There was much more than I could tell you here, both funny and sad. Should I mention the famous elected official whom I was asked to drive to an awards ceremony? He unceremoniously exposed himself to me from the passenger seat. I forced him out of my car in the middle of a Boston bridge on that cold January night. Or the times my legs were mentioned in the student newspaper? A dean said: "We can't do anything about it. You should have a sense of humor." Or showing up somewhere to give a lecture only to find the crowd visibly disquieted because they were expecting a man? "We thought you were an Indian software engineer." Or the senior professor who implied he would support my tenure if I slept with him? I told him he could do whatever he wanted, that I didn't care to have his support. Then I quietly began to dial his wife. He grabbed the phone from me and stammered an apology.

Once I had my kids, the sexism took on a different hue, but was no less offensive. Like the colleague who admonished me, "If you want to raise your own children, you should teach at Simmons, not HBS." Or the dean determined to intimidate me with the proclamation "Harvard Business School professors do not work part time."

Early on I tried to fit in. Like a lot of other women, I tried to be more masculine. I reengineered my appearance—cutting short my unruly hair and wearing suits—then my behavior, and ultimately my very self. Slowly I noticed that I dreaded going to work. It had turned into something that had to be endured. In time it dawned on me: I hadn't come all this way just to turn into a man. I had to find a way to be in their world but make it my own. That meant a leap of faith into the unknown, compelled by a sense that forfeiting my self was too high a price. So I grew my hair longer and dressed like a woman again.

Avoiding the Male Stereotype

Instead of adopting the HBS macho teaching style, I cultivated my own approach. I explored how to move beyond the stereotype of a woman, without turning into the stereotype of a man. To me this meant not being submissive just to be liked, but not forcing myself to be aggressive just to fit in. I tried to respond by following my own moral compass. I tried to be an individual who happened to be a woman. I made a lot of mistakes along the way. But my leap of faith brought a steady flow of joyful energy that drove my intellectual work and anchored me when I faced the inevitable hard choices in work and love.

My experiences are not unique. Most of the women I know have faced similar challenges, and many came to a similar place. Millions of women less privileged than I have endured far worse. The way I look at it, our determination not to be derailed by sexism produced a society replete with women graduates, doctors, lawyers, police, academics, technicians, writers, managers, artists, engineers, businesspeople—workers and professionals of every stripe. We paved the way for "girl power." We made it possible for a woman to go anywhere and do anything, like becoming President.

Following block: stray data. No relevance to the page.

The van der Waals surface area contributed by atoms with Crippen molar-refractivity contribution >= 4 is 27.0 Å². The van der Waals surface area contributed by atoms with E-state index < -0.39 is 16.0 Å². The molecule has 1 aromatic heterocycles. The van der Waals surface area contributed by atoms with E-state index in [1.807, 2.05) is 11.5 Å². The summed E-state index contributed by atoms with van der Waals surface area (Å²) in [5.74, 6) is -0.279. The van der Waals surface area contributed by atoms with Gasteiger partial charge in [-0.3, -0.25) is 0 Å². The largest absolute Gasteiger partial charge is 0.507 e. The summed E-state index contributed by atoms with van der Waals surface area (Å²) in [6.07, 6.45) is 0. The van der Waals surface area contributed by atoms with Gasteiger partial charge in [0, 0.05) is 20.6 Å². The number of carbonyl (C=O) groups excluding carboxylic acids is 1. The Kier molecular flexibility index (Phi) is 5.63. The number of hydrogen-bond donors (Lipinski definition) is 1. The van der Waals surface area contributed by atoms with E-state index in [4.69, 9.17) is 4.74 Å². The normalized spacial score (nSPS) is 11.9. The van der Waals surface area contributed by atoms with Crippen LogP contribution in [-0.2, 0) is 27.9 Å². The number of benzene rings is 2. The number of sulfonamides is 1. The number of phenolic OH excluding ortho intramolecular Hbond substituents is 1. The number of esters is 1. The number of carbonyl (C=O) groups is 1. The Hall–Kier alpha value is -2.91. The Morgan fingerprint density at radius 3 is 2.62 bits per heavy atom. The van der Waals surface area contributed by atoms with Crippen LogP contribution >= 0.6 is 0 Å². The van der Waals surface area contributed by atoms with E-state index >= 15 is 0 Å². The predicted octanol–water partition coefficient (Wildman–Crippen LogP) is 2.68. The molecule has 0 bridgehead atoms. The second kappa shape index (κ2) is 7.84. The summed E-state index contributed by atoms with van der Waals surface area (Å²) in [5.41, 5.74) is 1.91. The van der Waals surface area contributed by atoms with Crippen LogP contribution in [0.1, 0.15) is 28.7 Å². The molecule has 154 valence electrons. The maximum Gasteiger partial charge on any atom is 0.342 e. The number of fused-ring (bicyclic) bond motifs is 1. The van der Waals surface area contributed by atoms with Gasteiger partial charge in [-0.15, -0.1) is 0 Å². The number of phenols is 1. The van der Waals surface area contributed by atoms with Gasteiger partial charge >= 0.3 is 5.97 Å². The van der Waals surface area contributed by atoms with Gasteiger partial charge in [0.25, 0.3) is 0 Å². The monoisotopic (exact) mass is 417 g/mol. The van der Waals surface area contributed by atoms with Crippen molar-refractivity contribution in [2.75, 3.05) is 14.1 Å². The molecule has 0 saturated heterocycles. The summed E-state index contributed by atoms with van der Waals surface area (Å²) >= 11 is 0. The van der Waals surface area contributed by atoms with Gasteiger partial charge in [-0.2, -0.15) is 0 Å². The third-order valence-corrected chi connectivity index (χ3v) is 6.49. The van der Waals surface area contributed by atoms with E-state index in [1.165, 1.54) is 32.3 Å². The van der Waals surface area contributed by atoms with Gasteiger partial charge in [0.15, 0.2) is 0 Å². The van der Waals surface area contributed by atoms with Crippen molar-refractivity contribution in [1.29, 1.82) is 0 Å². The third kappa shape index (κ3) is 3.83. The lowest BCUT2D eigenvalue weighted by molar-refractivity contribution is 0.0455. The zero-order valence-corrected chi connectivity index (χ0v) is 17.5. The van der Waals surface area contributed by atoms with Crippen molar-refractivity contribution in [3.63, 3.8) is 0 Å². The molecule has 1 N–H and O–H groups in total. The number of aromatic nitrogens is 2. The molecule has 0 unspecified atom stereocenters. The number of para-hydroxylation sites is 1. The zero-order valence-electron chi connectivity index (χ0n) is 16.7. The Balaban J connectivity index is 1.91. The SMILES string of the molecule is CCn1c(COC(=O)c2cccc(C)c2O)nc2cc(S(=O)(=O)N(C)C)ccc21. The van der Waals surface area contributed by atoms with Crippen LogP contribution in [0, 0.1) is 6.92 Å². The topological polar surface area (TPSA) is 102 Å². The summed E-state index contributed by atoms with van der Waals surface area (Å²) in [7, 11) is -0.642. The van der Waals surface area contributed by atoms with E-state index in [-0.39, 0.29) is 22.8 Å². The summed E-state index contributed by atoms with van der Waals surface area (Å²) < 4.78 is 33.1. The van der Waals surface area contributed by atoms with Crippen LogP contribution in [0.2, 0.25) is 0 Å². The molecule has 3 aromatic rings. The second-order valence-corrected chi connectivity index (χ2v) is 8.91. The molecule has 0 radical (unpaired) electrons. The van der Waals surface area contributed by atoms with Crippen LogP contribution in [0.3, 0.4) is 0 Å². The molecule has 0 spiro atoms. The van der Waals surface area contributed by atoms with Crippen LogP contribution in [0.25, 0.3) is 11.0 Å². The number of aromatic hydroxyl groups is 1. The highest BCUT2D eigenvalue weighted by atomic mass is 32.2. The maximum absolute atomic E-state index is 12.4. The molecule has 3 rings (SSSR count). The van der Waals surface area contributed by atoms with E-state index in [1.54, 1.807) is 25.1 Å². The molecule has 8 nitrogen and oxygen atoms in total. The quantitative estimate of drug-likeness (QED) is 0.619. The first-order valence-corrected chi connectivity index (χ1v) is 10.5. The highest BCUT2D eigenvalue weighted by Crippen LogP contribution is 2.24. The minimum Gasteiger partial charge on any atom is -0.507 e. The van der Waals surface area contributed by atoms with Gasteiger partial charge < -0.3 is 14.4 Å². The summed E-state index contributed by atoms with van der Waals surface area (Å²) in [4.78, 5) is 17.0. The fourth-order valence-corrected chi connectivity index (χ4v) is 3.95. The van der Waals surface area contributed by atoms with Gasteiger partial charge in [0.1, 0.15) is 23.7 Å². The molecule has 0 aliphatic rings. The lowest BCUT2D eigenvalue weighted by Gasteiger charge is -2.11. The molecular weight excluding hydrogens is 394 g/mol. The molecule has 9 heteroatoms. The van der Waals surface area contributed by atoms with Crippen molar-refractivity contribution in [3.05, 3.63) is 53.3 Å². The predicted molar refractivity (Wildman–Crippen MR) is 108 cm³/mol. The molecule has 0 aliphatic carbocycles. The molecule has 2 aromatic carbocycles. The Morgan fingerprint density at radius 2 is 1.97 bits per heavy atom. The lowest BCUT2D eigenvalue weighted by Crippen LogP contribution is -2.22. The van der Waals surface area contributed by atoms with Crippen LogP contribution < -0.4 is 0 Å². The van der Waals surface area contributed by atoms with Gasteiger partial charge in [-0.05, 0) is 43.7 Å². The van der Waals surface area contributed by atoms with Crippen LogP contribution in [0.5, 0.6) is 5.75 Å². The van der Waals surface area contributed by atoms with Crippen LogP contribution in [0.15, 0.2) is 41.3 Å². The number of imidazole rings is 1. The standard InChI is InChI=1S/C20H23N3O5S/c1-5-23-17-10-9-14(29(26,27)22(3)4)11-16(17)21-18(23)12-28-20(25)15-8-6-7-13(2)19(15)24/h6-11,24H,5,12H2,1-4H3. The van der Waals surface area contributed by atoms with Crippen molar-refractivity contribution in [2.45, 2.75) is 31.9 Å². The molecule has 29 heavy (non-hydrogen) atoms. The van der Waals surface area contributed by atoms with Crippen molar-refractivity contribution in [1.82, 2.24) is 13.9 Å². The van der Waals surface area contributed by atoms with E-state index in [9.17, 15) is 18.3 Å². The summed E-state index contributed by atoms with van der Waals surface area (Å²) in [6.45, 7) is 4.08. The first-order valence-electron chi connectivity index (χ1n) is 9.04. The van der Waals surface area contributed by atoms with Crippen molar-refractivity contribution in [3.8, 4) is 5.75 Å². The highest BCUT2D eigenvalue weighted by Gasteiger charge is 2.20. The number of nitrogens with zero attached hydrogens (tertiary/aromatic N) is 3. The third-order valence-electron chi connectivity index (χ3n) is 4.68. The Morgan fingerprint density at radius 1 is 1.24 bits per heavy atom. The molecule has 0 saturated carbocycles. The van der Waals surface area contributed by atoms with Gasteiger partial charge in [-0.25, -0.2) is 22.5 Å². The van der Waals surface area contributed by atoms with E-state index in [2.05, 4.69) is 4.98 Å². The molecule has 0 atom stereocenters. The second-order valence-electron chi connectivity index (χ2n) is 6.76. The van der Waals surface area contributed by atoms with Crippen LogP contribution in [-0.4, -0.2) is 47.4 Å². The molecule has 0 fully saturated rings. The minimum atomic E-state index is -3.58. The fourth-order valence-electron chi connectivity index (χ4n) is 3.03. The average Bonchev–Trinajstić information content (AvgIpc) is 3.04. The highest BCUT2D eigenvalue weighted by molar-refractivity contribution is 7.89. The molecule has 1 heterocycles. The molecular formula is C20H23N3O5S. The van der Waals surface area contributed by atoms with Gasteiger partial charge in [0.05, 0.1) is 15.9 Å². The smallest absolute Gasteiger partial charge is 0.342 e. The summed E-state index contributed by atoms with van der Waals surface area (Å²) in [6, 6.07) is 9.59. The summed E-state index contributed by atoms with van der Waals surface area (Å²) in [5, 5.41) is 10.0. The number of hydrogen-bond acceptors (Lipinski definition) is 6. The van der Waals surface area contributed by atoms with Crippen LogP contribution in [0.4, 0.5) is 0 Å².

We set the stage for Hillary's historic opportunity to throw a lifeline to a careworn nation fed up with the head-butting, chest-thumping, feather-preening, teeth-baring men in charge. I, like many others, hoped she would stand on our shoulders—her success would be the legacy of all we had endured. The world would see that it was possible for a woman to rise above the stereotype of her sex, without becoming the stereotype of its opposite. The daily confrontation with sexism wasn't going to melt away, but it would be irreversibly altered when bathed in this new postgender light.

A Woman Who Could Lead Like a Man

But Senator Clinton blinked. She didn't take the leap of faith that so many of us had. She chose to present herself as a woman who could lead like a man, rather than as a woman who could lead. The female vote was taken for granted; she courted the men. As the campaign faltered, the need to prove herself more than a mere woman propelled her to a grim place of bluster and swagger where she tried to outmacho the machos. Instead of forging a path to a new postgender candidacy, she succumbed to counterfeiting a warrior's résumé—dodging sniper fire and forging peace treaties—while threatening Iran, knocking back boilermakers, and posturing for those 3 a.m. phone calls. But voters in Indiana and North Carolina showed they were not impressed by her manly strut.

It was only then that she turned to her female identity and, in a last-ditch effort to rally more women, she blamed her failures on sexism. In the ultimate paradox, it was her unlikely opponent—a young man of two races, raised by a woman, father of young daughters—who took up the challenge of postgender leadership. He sustained a moral center that could not be reduced to any gender stereotype and refused to be drawn into her macho game.

So where does Clinton's candidacy leave us? No one can now doubt that our country will back a nominee for high office who is a woman. Among the ironies of unintended consequences, the disrespectful nonsense aimed at Senator Clinton might serve to rekindle our national determination to confront sexist attitudes and practices at work and in society. But perhaps most compelling about Hillary Clinton's journey is that it invites every woman to reflect on how she chooses to behave in the daily rendezvous with sexism. It is a cautionary tale that reminds us we are not condemned to ricochet between the two poles of sexist stereotypes. It suggests that many of us are eager, hungry even, for a postgender conversation. We may even be ready to ask ourselves if the choices we make reflect the human beings we wish to be.